Passing through London last week I took the opportunity to drop into the Science Museum to take a look at the newly-opened mathematics gallery I’ve long been interested in maths communication, and when I was at The Centre for Life, worked closely with Noel Jackson to establish it as an internationally recognised centre of excellence for hands-on maths. I also harboured an unrealised ambition to create a hands-on maths exhibition for the centre so I particularly wanted to see this to find out how the Science Museum tackled it.
Designed by Zaha Hadid Architects, the exhibition is certainly visually impressive, with the centrepiece exhibit, the Handley Page ‘Gugnunc’ aircraft, surrounded by visualisations of the airflow over its wings, dominating the space, and a vibrant pink and grey colour scheme avoiding cliché images of mathematics. It is a very pleasant space to be in, friendly, calm and relaxed, and sports an impressive array of historic objects related to maths, both tools used in the doing of maths, and artefacts, such as ship designs, and the aforementioned aircraft, that could only have been made using the kind of calculating tools on display. This really, gets to the crux of the gallery, it’s not really about maths as such; it is an exhibition of tools used to make calculations easier to do over the centuries, from the abacus to quantum computers, and objects demonstrating the kind of products the use of these made possible. It is very much a classic ‘collection in cases with illuminating labels’ exhibition; apart from touch screens enabling you to explore the stories of some of the objects in greater depth, it is not interactive in any way at all. Also, there is no actual maths to speak of in the exhibition, there are no sums or equations in any of the exhibition text, and when maths techniques are mentioned, for the most part, it is assumed that the visitor knows what they are. There is absolutely no opportunity to explore maths directly in a hands-on way.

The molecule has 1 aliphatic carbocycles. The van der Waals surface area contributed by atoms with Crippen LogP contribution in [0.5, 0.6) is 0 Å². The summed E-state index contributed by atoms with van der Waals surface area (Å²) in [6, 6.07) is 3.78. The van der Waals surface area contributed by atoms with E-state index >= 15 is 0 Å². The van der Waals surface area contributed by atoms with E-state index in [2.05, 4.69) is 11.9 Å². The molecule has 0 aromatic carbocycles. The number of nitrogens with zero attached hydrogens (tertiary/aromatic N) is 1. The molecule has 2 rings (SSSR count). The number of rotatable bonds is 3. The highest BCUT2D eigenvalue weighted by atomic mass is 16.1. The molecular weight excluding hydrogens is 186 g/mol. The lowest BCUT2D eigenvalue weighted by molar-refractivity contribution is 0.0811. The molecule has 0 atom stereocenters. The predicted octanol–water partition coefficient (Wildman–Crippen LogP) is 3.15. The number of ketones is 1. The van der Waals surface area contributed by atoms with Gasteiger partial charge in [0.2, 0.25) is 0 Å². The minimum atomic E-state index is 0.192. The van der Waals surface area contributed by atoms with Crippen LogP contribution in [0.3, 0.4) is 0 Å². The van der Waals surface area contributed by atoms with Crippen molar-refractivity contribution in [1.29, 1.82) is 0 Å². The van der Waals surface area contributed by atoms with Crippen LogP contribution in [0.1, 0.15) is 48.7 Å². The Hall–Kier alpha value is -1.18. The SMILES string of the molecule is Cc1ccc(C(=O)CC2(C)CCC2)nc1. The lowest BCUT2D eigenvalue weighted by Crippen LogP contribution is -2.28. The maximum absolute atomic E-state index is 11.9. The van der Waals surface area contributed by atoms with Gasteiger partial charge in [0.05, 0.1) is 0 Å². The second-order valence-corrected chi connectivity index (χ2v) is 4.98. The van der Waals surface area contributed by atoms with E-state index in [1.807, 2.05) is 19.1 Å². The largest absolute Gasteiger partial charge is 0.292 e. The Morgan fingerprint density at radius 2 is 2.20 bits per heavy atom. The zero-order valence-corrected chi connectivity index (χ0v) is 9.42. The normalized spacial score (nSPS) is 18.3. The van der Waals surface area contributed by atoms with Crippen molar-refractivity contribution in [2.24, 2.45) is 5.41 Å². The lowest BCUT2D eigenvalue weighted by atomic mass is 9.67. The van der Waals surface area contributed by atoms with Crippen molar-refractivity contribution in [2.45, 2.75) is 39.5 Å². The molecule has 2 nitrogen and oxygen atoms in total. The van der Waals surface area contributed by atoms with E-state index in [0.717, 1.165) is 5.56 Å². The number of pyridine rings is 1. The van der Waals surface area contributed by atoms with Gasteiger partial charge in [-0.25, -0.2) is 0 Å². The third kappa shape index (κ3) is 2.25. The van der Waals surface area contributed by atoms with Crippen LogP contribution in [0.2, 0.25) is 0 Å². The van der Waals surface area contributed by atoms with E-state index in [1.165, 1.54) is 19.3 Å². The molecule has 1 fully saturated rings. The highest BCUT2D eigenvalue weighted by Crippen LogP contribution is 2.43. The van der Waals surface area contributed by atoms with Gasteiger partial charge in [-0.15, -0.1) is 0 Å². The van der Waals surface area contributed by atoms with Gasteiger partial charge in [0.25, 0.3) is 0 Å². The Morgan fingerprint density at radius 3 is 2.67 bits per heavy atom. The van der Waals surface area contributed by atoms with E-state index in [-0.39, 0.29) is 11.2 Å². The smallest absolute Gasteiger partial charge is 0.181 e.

Having said that though, I did not mind this at all, I am all in favour of an exhibition that knows what it wants to do. It is far more like the kind of show you would see at the Wellcome Collection than Wonderlab, and is clearly intended to appeal primarily to adult visitors with high science capital and to showcase interesting pieces of technology from the collection. The Science Museum is large enough to accommodate this kind of exhibition alongside more populist offerings, and, I would say, has an obligation to do so. That it does not treat these more specialised galleries as less worthy of serious investment than the popular family spaces is particularly welcome. As an unashamed science geek, I absolutely loved it.
A couple of small caveats – much has been made of the Hadid-designed swirls around the aircraft and how they represent airflow, but in the gallery there is nothing obvious to tell you this, and the text applied as transfers to some of the panels and cases is wearing off already and needs replacing, but I would hope that the post-opening snagging will catch these, as it would be a pity to leave things as they are.
So, this is a very good exhibition on the historic material culture of calculating technology, but it still leaves plenty of room for a completely different kind of maths exhibition. There is nothing in Europe to compare to the Exploratorium’s Geometry Playground, for example, and an exhibition taking that kind of immersive interactive approach to maths would be a real winner. The kind of rich-task mathematics activities that were such a success at Life point the way to some really interesting possibilities for the future, and one which might finally give the slightly neglected ‘M’ in STEM the prominence it deserves.